Paradise on Ice:The ice rink is now open weather permitting! The Paradise Ice Rink is an outdoor seasonal ice rink that will be open daily (weather permitting). Public Skate, Adult Skate, Lessons, Private Rentals, and Party rooms are all offered.

    Regular Hours:

    Sunday - Thursday: Noon to 8 p.m.

    Friday - Noon to 8 p.m. with teen skate night at 9 - 11 p.m. (additional charge)

    Saturday - Noon to 10 p.m. with skate lessons from 11 a.m. to noon. (additional charge)

    Business's opening this week:A Cut Above: Dec. 5th, 2019 5:30-7 p.m.Located at 6848 Skyway Suite C Paradise.

    Jeannies Grand Rebirth: December 7th, 2019 3-4:00 pm Located at 491 Pearson Rd Paradise.

    Question:Does the town have a time frame when they will start fixing public roads in town?

    Answer:The Town did a study of the condition of public roads before and after debris removal for the purpose of documenting the damage done by all the heavy trucks through the debris removal process. Now that we have that information, the Town will prioritize the road repairs that are needed, and we have applied for funding to make those repairs. We do not have a timeframe yet, as we have not yet received the funding for repairs. Once that funding is received, we will make a public announcement about when to expect road repairs in the Town of Paradise.

    Question:Is the water safe?

    Answer: Yes, the water in Paradise is safe. The source of our water (Paradise Lake), and the treatment plant were untouched by the fire. As a result, the water is clear and clean. There was some contamination in some of the distribution system (pipes), which caused testing done early on to show contamination. Paradise Irrigation District has tested and cleared 993 standing homes as of early December and has about 500 standing homes left to test. They expect to be completed with standing homes by March 2020. As for those who are rebuilding, when a building permit application is issued, the Town contacts PID to let them know we are working towards a new home. PID, in turn, begins their testing and clearance process to make sure that by the time the Town issues the Certificate of Occupancy, there is clean water available at the property.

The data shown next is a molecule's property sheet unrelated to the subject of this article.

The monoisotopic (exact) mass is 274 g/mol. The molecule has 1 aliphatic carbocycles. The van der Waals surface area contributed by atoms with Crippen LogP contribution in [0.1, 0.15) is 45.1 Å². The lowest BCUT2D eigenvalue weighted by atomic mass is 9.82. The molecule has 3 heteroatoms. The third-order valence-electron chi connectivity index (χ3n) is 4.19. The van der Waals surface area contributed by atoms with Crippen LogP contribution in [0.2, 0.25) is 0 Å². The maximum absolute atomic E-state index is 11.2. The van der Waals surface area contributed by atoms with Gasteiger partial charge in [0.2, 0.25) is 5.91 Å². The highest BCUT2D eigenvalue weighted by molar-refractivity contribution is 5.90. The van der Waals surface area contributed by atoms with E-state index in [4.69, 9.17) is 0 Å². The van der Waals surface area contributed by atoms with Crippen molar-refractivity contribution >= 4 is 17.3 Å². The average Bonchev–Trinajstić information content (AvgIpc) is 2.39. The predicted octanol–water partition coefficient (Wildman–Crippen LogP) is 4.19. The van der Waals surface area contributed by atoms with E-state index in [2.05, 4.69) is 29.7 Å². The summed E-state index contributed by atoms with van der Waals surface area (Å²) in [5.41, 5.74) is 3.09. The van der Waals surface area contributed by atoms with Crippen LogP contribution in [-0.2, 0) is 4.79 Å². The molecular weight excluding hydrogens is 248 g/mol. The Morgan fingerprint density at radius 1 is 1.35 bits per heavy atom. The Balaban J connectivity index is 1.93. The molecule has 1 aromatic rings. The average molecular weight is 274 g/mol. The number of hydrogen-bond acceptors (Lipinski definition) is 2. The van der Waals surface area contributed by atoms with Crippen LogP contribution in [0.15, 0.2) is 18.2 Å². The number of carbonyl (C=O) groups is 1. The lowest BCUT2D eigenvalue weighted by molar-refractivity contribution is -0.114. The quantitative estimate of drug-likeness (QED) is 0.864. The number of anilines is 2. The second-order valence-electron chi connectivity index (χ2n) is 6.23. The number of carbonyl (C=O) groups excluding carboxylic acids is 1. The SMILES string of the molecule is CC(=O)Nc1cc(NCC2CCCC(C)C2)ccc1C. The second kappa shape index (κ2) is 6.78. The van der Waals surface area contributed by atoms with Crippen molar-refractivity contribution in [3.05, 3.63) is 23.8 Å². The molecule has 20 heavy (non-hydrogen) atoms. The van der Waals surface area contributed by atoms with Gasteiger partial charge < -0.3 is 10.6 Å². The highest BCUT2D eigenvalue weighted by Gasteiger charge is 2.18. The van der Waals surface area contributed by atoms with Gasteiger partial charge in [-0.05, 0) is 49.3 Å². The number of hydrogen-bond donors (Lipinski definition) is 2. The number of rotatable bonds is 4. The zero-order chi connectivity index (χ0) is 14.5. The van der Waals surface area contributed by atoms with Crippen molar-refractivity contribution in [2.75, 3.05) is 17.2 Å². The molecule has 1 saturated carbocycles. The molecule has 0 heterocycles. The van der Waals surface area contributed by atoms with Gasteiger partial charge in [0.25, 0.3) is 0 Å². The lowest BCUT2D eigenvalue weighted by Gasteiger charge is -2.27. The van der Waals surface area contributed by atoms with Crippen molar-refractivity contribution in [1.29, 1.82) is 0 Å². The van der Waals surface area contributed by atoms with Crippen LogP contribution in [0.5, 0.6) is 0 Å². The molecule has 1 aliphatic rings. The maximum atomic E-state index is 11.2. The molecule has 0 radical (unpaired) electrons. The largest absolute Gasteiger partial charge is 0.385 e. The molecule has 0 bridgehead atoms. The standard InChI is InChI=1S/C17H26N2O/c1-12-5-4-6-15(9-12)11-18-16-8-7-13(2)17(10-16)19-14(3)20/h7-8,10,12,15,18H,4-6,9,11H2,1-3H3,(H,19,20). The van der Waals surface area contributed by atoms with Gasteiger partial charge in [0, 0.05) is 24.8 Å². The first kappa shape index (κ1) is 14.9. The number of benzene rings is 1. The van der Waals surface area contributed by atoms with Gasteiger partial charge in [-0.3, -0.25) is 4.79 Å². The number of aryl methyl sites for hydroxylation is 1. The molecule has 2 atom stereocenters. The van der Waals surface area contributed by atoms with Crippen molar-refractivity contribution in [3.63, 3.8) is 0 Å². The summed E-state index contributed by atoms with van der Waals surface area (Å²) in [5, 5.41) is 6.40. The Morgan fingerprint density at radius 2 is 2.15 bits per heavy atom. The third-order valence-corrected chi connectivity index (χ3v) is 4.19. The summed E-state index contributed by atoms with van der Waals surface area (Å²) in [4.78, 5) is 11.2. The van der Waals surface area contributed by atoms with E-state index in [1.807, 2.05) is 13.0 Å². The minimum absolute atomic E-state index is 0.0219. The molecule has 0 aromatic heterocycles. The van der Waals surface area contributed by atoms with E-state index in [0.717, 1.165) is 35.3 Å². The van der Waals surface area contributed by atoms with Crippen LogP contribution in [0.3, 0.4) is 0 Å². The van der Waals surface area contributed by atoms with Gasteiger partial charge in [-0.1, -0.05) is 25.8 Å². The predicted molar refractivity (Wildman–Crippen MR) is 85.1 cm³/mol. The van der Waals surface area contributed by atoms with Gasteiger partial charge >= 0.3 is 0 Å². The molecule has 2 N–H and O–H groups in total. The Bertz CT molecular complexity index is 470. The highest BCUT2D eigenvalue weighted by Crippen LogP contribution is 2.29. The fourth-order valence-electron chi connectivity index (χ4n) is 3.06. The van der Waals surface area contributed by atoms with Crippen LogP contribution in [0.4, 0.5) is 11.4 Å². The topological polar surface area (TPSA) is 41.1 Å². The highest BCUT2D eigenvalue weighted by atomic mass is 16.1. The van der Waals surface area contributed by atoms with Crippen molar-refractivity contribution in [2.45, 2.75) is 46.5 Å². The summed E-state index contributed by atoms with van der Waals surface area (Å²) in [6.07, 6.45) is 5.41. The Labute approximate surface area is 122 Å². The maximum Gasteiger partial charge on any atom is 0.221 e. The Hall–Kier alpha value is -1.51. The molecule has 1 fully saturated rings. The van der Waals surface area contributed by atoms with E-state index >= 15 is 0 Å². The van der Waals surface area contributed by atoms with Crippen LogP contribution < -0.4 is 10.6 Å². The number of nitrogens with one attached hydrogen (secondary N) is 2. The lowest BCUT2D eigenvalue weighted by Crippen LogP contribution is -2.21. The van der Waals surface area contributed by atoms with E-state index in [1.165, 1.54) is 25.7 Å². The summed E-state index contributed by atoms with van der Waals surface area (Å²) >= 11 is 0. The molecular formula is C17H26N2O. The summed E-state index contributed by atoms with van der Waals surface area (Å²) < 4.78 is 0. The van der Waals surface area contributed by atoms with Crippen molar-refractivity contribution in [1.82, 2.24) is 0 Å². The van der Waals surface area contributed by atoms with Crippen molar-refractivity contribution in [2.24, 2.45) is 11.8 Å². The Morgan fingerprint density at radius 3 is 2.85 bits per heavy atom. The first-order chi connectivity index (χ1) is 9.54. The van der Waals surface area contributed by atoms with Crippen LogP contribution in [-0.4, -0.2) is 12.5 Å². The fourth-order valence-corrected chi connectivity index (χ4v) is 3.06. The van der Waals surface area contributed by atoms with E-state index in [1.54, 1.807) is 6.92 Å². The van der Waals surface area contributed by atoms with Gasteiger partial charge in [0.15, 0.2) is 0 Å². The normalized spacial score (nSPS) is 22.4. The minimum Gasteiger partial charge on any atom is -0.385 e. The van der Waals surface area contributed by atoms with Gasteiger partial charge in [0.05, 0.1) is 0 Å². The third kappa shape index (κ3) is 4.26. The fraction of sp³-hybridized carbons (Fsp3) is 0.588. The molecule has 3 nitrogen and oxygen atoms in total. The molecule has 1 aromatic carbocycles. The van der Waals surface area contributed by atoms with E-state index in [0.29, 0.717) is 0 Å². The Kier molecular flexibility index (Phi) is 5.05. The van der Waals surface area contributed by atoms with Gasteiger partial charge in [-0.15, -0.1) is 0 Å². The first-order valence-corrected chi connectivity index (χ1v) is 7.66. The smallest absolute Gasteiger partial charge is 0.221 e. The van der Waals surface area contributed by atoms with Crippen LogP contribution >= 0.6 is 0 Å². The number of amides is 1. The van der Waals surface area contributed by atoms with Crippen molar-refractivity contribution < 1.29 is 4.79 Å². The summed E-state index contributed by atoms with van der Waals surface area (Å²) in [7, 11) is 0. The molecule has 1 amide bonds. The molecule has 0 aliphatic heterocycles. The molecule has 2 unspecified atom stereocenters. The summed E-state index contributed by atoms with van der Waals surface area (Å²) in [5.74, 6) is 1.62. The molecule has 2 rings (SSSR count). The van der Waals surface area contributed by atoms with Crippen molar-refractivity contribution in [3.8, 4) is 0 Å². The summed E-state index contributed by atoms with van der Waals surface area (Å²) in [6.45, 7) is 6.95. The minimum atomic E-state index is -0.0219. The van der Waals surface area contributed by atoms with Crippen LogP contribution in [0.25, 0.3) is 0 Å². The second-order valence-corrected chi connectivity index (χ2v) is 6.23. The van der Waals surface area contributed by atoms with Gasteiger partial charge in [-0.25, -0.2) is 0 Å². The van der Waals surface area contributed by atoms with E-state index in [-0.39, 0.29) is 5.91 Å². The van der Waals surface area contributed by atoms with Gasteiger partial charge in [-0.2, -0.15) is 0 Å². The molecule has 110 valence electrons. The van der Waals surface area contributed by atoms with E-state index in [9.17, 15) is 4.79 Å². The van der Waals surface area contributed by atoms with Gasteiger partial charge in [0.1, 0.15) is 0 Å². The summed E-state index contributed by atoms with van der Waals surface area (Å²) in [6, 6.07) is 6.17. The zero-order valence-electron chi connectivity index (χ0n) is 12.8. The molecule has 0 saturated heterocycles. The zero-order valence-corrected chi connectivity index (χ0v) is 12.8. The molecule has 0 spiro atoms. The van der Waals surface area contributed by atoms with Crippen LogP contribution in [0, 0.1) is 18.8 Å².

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    Paradise rebuilding and recovery: New mayor and vice mayor elected - Action News Now

    Williamson Co. residents ban together to save more than 100 trees – - December 12, 2019 by admin

    ROUND ROCK, Texas (KXAN) Three thousand people in Williamson County have signed a petition to try to stop the county from removing more than 100 trees.

    The trees are along one-mile stretch of Hairy Man and Brush Creek Road. The county says the trees need to go to widen the road and improve a dangerous situation out there.

    If you think of a Sunday stroll type of drive, thats definately what this road is, said Bradley Taylor.

    Bradley Taylor lives in the neighborhood adjacent to Hairy Man Road. He says he takes pride in living so close to an iconic part of Round Rock.

    Hairy Man Road is known for its old oak trees that provide a peaceful canopy, but also a narrow path that has seen nearly 140 crashes and 3 deaths since 2012.

    Its a lot, Its a lot. What is a life worth, said Commissioner Terry Cook.

    The proposal to remove 104 trees along Hairy Man Road has been in the works since 2015. Commissioner Terry Cook says, each tree has been measured precisely to make sure taking it down is necessary.

    People go Oh we are taking the trees. Well, we wouldnt have to pay a dime of tax payer money if people would slow down, said Commissioner Cook.

    The Hairy Man Road tree removal project is expected to widen the road by two feet. Other travelers of Hairy Man Road say the road project is not the way to address the danger.